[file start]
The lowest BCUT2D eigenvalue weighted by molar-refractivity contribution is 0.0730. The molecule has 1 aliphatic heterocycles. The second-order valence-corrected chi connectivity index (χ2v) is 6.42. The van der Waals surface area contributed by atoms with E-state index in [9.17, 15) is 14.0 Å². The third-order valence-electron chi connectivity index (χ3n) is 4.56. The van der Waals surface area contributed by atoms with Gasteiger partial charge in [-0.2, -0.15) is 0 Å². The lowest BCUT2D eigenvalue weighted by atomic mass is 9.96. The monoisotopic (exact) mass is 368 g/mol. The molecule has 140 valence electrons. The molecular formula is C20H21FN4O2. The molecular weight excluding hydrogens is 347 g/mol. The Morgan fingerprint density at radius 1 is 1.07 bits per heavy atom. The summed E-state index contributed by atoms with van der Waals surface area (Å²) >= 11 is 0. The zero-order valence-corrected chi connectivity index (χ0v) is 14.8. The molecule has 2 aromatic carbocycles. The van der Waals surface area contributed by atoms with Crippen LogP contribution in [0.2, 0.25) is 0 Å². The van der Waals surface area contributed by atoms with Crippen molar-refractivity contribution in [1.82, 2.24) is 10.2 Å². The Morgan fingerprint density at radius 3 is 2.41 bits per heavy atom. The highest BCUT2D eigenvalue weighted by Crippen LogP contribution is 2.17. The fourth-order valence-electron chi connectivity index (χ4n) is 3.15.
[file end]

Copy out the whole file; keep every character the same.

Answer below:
The lowest BCUT2D eigenvalue weighted by molar-refractivity contribution is 0.0730. The molecule has 1 aliphatic heterocycles. The second-order valence-corrected chi connectivity index (χ2v) is 6.42. The van der Waals surface area contributed by atoms with E-state index in [9.17, 15) is 14.0 Å². The third-order valence-electron chi connectivity index (χ3n) is 4.56. The van der Waals surface area contributed by atoms with Gasteiger partial charge in [-0.2, -0.15) is 0 Å². The lowest BCUT2D eigenvalue weighted by atomic mass is 9.96. The monoisotopic (exact) mass is 368 g/mol. The molecule has 140 valence electrons. The molecular formula is C20H21FN4O2. The molecular weight excluding hydrogens is 347 g/mol. The Morgan fingerprint density at radius 1 is 1.07 bits per heavy atom. The summed E-state index contributed by atoms with van der Waals surface area (Å²) >= 11 is 0. The zero-order valence-corrected chi connectivity index (χ0v) is 14.8. The molecule has 2 aromatic carbocycles. The van der Waals surface area contributed by atoms with Crippen LogP contribution in [0.2, 0.25) is 0 Å². The van der Waals surface area contributed by atoms with Crippen molar-refractivity contribution in [1.82, 2.24) is 10.2 Å². The Morgan fingerprint density at radius 3 is 2.41 bits per heavy atom. The highest BCUT2D eigenvalue weighted by Crippen LogP contribution is 2.17. The fourth-order valence-electron chi connectivity index (χ4n) is 3.15.